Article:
What the Engines Think Is Spam
Google frequently updates its definitions of low-quality pages and webspam in its Search Quality Evaluator Guidelines. The latest edition also discusses low-quality pages that are not spam and simply miss the mark. For the purposes of this article, we will continue to focus on the definition as it relates to spam and not poorly made, well-intentioned pages.
Google has directed quality raters to rate a page as “low quality” if it contains low-quality MC (main content) or if the “title of the MC is exaggerated or shocking.” This specifically cracks down on clickbait types of headlines, which are less likely to gain a spot on the Google front page. Google provides additional context on this, noting that:
Exaggerated or shocking titles can entice users to click on pages in search results. If pages do not live up to the exaggerated or shocking title or images, the experience leaves users feeling surprised and confused.
Further explanations of low-quality content focus on whether there is “an unsatisfying amount of website information or information about the creator of the main content.” So contact information for the site owner should be easy to locate on a site, such as the business name, address and phone number. And if an author is named for an article, enough background information should be shown to establish the person’s credibility and support the quality of the content.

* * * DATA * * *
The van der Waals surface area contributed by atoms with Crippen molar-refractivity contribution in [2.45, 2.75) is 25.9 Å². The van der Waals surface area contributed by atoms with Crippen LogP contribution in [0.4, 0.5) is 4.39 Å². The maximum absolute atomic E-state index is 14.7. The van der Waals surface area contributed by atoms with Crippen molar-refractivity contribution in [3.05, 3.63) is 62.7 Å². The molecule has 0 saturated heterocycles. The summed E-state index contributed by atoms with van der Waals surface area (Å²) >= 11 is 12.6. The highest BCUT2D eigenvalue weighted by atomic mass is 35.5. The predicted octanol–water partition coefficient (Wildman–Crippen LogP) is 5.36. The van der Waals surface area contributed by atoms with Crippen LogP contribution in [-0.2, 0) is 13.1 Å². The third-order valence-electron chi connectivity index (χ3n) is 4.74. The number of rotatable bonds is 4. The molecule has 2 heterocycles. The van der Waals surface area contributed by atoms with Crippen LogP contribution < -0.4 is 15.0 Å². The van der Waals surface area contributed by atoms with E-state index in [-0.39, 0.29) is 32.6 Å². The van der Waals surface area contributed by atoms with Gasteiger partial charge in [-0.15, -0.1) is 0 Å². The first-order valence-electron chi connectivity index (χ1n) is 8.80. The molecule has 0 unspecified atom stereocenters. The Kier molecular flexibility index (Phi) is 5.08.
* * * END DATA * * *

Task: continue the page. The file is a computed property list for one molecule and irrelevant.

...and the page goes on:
More resources are available here:
- Google Webmaster Guidelines
- Google’s information about SEO
- Google’s DMCA page for information about copyright violations
- Spam Report form for submitting spam to Google
Bing defines spam as pages that “have characteristics that artificially manipulate the way search and advertising systems work in order to distort their relevance relative to pages that offer more relevant information.” Bing has stated that if pages are found to contain spam, Bing may remove them at their discretion. They may also adjust the Bing algorithms to focus on more useful information and improve the user experience. Yahoo gets its search results from Bing, so any spam standards that apply to Bing will also apply to Yahoo.
Bing information and reporting tool: https://www.microsoft.com/en-us/concern/bing
Sites that are not in compliance with SEO standards of quality are in danger of being removed from the search engine indexes. Should all search engines enforce the same standards, many websites will be scrambling for honest SEO firms to optimize their sites. This creates an opportunity for SEO practitioners to set a standard for the future.
We encourage all who read this to be vocal with their staff, clients and SEO providers about working towards compliance.